Ehud Reiter's Research Summary, Including Major Publications by Topic


My core interest is building computer systems that use English (or other human languages) to communicate data, information, and knowledge to people (Natural Language Generation). For example, generating textual weather forecasts from numerical weather data (SumTime); generating textual summaries of assessment results (SkillSum); and generating textual summaries of medical data (BabyTalk).

From a theoretical perspective, I am very interested in words. Given some non-linguistic input data to communicate, how can an NLG choose appropriate linguistic words to convey this information? How can word meaning be represented in terms of actual real-world input data (not logical forms), and how is the word selection process influenced by context and other pragmatic factors? How much do people differ in their use and interpretation of words, and how can NLG systems make appropriate choices for different individual users?

From an applied perspective, I am most interested in using NLG to generate textual summaries of numeric and other non-linguistic data; the world is drowning in data, and while data visualisation techniques work well in many cases, in some situations words are the most effective way of summarising a data set.

From a social perspective, I'm also interested in trying to use technology to help people who have problems. For example, helping people stop smoking, helping people with poor literacy understand their problems, helping children with learning difficulties communicate better, and helping parents of sick babies understand their baby's medical status. I like to think that Computer Science is about helping the disadvantaged as well as "wealth creation".

I work on these topics as part of the Aberdeen NLG Group. I collaborate with several hospitals and also with a number of companies, including Aerospace and Marine International, Cambridge Training and Development, and Clevermed. My professional activies include a special issue of AI Journal on Connecting Language to the World, and the Memories for Life Grand Challenge for Computer Science. I am also involved in a spin-out company, Data2Text, which is trying to develop real-world systems that use NLG and data-to-text technology.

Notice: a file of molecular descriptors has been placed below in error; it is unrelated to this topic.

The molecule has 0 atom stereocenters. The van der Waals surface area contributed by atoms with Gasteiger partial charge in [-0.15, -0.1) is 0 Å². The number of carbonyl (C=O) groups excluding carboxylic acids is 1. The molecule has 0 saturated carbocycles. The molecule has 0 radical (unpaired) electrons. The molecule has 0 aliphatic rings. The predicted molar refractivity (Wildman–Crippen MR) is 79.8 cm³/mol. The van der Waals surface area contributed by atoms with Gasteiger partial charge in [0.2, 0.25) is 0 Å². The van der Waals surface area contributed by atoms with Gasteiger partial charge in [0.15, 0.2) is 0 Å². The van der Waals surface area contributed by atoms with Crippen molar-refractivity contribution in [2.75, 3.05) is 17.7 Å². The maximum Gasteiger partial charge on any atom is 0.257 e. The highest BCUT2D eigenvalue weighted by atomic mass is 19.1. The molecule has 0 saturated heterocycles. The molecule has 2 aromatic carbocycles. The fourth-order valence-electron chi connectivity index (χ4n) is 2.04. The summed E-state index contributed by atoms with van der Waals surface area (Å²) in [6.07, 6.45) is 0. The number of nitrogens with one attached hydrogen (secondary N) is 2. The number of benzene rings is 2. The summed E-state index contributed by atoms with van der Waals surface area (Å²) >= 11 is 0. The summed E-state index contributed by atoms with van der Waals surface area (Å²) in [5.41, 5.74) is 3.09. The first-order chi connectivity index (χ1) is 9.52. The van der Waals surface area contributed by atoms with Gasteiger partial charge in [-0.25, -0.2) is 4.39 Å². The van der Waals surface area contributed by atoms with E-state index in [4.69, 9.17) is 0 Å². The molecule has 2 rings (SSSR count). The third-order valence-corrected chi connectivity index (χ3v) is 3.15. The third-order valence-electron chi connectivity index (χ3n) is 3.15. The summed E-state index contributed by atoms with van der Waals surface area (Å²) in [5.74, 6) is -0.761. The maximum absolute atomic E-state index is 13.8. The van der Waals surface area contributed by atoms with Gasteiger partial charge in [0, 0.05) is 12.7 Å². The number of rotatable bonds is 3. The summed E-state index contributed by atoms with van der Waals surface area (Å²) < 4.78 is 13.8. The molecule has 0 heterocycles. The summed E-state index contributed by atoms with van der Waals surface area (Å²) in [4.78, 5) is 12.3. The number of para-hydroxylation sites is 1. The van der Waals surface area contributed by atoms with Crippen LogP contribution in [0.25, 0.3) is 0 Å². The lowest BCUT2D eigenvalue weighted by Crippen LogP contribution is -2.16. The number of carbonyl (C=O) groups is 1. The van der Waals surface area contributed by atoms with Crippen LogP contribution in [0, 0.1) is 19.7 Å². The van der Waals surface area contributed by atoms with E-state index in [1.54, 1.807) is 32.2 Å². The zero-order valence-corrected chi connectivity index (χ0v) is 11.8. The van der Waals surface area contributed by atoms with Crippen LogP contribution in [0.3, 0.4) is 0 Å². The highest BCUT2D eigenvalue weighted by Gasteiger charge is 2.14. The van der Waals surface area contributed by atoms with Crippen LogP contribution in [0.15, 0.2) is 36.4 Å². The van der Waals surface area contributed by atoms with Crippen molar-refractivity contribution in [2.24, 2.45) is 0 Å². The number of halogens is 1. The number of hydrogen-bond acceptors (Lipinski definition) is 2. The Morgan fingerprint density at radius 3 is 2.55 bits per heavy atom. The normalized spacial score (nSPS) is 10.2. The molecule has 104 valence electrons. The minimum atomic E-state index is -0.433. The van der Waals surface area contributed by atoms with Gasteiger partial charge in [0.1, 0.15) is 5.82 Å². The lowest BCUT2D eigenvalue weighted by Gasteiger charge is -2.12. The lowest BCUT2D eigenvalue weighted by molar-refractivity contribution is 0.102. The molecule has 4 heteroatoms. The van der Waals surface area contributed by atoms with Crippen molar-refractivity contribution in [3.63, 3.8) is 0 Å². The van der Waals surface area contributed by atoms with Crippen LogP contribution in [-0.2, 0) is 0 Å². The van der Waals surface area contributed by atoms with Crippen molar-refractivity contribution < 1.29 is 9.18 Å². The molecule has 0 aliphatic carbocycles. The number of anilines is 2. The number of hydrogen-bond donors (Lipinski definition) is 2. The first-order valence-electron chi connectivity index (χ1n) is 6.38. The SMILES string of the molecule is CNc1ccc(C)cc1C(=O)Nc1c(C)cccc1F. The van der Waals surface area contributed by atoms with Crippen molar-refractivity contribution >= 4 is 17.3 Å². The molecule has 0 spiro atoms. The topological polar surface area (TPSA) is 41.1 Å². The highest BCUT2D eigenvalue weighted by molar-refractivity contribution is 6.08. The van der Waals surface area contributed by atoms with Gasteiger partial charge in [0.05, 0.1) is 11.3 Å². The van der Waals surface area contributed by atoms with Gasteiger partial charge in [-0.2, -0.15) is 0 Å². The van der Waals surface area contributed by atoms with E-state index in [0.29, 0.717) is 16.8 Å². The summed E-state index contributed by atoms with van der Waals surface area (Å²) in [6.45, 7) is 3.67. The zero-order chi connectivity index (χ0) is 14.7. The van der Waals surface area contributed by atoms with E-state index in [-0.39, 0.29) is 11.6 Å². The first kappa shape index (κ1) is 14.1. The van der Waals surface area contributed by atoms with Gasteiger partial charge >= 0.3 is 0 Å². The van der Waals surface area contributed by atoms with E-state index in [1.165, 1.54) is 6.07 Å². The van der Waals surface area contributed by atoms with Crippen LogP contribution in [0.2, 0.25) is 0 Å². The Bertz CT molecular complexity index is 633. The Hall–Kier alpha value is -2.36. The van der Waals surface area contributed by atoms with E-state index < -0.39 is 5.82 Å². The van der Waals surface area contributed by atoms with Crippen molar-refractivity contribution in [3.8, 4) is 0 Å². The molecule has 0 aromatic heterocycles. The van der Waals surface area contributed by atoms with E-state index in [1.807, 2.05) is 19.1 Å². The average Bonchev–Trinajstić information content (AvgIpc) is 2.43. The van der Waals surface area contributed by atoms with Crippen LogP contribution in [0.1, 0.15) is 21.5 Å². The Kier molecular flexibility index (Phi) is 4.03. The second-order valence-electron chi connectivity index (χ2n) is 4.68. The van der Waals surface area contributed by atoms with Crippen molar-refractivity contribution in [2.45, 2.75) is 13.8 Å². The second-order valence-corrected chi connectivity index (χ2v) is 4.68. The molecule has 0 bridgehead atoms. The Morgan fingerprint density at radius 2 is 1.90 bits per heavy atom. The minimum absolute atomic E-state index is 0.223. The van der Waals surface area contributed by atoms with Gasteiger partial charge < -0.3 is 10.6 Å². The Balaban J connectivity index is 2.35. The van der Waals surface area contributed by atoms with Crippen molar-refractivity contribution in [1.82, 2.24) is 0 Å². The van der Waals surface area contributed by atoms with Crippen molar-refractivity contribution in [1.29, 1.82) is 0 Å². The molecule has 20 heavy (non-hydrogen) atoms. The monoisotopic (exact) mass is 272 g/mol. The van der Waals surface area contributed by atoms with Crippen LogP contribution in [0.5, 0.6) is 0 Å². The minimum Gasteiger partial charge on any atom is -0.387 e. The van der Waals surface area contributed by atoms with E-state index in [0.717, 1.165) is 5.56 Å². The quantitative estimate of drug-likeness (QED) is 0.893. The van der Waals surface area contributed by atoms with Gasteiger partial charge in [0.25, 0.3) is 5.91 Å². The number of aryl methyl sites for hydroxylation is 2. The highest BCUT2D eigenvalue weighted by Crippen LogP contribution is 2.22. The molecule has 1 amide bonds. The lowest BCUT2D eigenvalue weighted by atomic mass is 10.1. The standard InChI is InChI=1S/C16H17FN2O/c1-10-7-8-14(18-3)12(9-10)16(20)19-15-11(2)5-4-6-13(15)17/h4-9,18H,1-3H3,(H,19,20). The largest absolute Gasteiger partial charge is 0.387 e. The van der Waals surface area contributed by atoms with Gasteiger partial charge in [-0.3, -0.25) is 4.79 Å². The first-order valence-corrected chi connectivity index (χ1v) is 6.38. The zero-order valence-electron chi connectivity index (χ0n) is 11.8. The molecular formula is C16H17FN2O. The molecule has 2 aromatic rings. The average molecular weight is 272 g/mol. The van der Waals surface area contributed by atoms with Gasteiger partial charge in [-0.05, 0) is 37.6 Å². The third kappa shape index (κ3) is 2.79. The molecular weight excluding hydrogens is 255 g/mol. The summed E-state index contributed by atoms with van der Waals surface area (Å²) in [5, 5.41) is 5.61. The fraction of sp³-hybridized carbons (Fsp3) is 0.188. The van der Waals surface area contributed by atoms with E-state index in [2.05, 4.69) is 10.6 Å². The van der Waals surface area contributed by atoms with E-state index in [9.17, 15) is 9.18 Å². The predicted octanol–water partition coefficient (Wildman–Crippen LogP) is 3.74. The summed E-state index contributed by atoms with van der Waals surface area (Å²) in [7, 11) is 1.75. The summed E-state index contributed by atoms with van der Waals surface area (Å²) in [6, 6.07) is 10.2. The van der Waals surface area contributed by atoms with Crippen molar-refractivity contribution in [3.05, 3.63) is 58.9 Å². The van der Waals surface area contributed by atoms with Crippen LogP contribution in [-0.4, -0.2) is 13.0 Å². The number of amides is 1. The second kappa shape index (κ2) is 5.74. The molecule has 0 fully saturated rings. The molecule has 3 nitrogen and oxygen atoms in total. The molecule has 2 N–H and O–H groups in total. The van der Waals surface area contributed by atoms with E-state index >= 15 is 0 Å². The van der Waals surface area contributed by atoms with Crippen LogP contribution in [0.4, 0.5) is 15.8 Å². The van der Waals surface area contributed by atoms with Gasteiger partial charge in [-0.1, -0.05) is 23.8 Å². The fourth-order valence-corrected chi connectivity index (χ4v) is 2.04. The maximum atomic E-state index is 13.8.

Natural Language Generation

My main interest is Natural Language Generation (NLG), that is software systems that generate written English texts using artificial intelligence and computational linguistics techniques.

I am sometimes asked about introductory material on NLG. My book (Reiter and Dale, 2000) gives an overview of NLG tasks, algorithms, representations, and system architecture (a shorter version which can be downloaded is (Reiter and Dale, 1997)). (Reiter, Sripada, Robertson 2003) discusses the knowledge needed by NLG systems; some people with AI or expert-system backgrounds have told me they found it to be a useful introduction to NLG.

Theoretical Interests: Word Choice

Perhaps my primary theoretical interest in NLG is words (lexemes). How can an NLG system choose appropriate words to convey its message, and how can it represent the necessary information about word meaning and usage? More generally, how can we 'translate' source data available on a computer system (numeric data, AI knowledge bases, or whatever) into words and other linguistic resources? This is an aspect of what is sometimes called the 'symbol grounding' problem. I believe this is one of the deepest questions of cognitive science, and it is certainly one that fascinates me.

I started working on this in my PhD thesis. In part of my PhD I looked at the specific task of choosing the words in a definite noun phrase (NP) that was intended to identify an object, such as the big red book. I argued that previous models of this task were too complex, and both computationally expensive and psychologically implausible. When my PhD was finished I joined forces with Robert Dale, who was also interested in this question, and together we suggested a new model for generating definite NP referential phrases (Dale and Reiter, 1995). This model was influential and serves as the basis for most current work in this area.